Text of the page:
Report cards: An ongoing conversation

November 18, 2016 - 2 minutes read

communicating-student-learning-2-300x225Very soon, students will be bringing home the first of three report cards for the current academic year. In the past, report cards were one of just a few formal means of communication between parents and teachers in the K-12 education system. In many homes, it meant that excitement around learning only happened at specific times of the year, as parents discussed with their child and his or her teachers how well they did and where there was room to improve. That approach has been changing in recent years, and is accelerating this academic year.
Although we’ve always encouraged parents to call or email teachers if they have concerns at any time, with new technologies for the classroom in place, it’s a very exciting time to be working or learning in schools. As a parent or guardian, the ways that you can engage with your child’s learning experience is increasing every year, allowing a more robust conversation about learning to take place between teachers and families throughout the year.

There is a lot of evidence that one of the most important things that a parent can do to improve student achievement and keep their child engaged in learning is to be involved with their child’s progress. Students thrive when what they are learning in class is understood and shared at home, and our district is on a path to make that easier by adopting some incredible technology and tools to help parents connect with learning more directly and more often.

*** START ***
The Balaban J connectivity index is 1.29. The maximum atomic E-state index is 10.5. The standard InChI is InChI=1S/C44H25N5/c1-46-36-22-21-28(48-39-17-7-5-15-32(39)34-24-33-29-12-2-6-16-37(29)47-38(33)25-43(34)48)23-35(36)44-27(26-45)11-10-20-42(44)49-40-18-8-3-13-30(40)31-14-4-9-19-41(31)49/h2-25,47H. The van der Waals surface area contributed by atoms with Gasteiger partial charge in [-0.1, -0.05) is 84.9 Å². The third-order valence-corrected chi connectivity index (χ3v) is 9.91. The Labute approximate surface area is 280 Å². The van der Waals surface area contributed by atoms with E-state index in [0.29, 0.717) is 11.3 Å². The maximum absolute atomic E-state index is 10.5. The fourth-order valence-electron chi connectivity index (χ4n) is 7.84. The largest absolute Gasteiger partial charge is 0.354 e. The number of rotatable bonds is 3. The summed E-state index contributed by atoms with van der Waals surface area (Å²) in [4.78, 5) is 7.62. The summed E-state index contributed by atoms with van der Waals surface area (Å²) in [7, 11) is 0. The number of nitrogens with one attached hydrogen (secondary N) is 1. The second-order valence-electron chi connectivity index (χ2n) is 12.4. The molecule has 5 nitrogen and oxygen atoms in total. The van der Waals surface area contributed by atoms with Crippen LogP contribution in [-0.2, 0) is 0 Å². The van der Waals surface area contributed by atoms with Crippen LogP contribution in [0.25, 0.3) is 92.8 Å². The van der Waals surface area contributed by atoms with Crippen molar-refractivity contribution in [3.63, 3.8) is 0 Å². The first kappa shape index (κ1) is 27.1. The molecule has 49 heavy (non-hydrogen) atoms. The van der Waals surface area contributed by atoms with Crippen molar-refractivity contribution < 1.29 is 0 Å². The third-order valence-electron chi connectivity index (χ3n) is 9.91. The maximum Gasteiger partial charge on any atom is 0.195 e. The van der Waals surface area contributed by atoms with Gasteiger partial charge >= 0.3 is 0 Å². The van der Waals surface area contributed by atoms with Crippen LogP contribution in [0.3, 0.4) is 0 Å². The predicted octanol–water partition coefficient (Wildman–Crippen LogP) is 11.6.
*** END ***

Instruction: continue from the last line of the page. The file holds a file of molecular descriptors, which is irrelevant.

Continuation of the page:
Assessment and reporting are changing, in line with the new curriculum. As the provincial government moves towards next fall, when the curriculum will be fully implemented from kindergarten through to Grade 12, they are seeking feedback from parents and guardians on student assessment and reporting. If you haven’t already weighed in with your comments, you can do that here until February 28, 2017. In addition to the provincial consultation process, our schools have begun seeking parent feedback, with ongoing district consultation to take place this spring.